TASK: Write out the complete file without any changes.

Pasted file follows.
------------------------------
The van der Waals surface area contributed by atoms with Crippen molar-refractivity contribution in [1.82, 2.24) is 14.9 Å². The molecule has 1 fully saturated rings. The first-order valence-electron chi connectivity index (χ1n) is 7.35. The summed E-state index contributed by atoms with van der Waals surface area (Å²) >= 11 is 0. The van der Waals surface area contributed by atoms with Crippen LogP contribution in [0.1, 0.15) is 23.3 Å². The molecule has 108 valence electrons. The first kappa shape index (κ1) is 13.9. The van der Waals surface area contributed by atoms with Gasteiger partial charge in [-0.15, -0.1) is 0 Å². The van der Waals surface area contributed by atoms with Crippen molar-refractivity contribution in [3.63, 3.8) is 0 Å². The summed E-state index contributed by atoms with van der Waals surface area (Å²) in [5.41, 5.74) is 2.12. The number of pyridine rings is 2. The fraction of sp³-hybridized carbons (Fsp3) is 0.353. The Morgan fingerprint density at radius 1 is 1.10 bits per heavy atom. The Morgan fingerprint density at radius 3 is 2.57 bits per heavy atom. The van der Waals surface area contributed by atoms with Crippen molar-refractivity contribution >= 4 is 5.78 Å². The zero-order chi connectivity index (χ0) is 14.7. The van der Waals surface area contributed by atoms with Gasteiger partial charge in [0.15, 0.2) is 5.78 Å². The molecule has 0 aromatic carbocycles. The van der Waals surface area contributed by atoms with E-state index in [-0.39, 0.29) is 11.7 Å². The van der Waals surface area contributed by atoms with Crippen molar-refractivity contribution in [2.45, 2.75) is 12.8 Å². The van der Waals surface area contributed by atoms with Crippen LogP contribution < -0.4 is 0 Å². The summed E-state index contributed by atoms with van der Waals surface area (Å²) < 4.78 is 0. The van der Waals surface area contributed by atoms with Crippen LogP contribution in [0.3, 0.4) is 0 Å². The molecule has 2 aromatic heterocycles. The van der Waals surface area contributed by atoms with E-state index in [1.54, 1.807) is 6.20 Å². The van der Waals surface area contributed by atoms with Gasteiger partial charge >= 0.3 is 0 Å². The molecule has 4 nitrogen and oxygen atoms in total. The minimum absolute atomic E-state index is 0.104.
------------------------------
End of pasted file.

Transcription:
The van der Waals surface area contributed by atoms with Crippen molar-refractivity contribution in [1.82, 2.24) is 14.9 Å². The molecule has 1 fully saturated rings. The first-order valence-electron chi connectivity index (χ1n) is 7.35. The summed E-state index contributed by atoms with van der Waals surface area (Å²) >= 11 is 0. The van der Waals surface area contributed by atoms with Crippen LogP contribution in [0.1, 0.15) is 23.3 Å². The molecule has 108 valence electrons. The first kappa shape index (κ1) is 13.9. The van der Waals surface area contributed by atoms with Gasteiger partial charge in [-0.15, -0.1) is 0 Å². The van der Waals surface area contributed by atoms with Crippen molar-refractivity contribution in [3.63, 3.8) is 0 Å². The summed E-state index contributed by atoms with van der Waals surface area (Å²) in [5.41, 5.74) is 2.12. The number of pyridine rings is 2. The fraction of sp³-hybridized carbons (Fsp3) is 0.353. The Morgan fingerprint density at radius 1 is 1.10 bits per heavy atom. The Morgan fingerprint density at radius 3 is 2.57 bits per heavy atom. The van der Waals surface area contributed by atoms with Crippen molar-refractivity contribution >= 4 is 5.78 Å². The zero-order chi connectivity index (χ0) is 14.7. The van der Waals surface area contributed by atoms with Gasteiger partial charge in [0.15, 0.2) is 5.78 Å². The molecule has 0 aromatic carbocycles. The van der Waals surface area contributed by atoms with E-state index in [-0.39, 0.29) is 11.7 Å². The van der Waals surface area contributed by atoms with Crippen molar-refractivity contribution in [2.45, 2.75) is 12.8 Å². The van der Waals surface area contributed by atoms with Crippen LogP contribution < -0.4 is 0 Å². The summed E-state index contributed by atoms with van der Waals surface area (Å²) < 4.78 is 0. The van der Waals surface area contributed by atoms with Crippen LogP contribution in [0.3, 0.4) is 0 Å². The molecule has 2 aromatic heterocycles. The van der Waals surface area contributed by atoms with E-state index in [1.54, 1.807) is 6.20 Å². The van der Waals surface area contributed by atoms with Gasteiger partial charge >= 0.3 is 0 Å². The molecule has 4 nitrogen and oxygen atoms in total. The minimum absolute atomic E-state index is 0.104.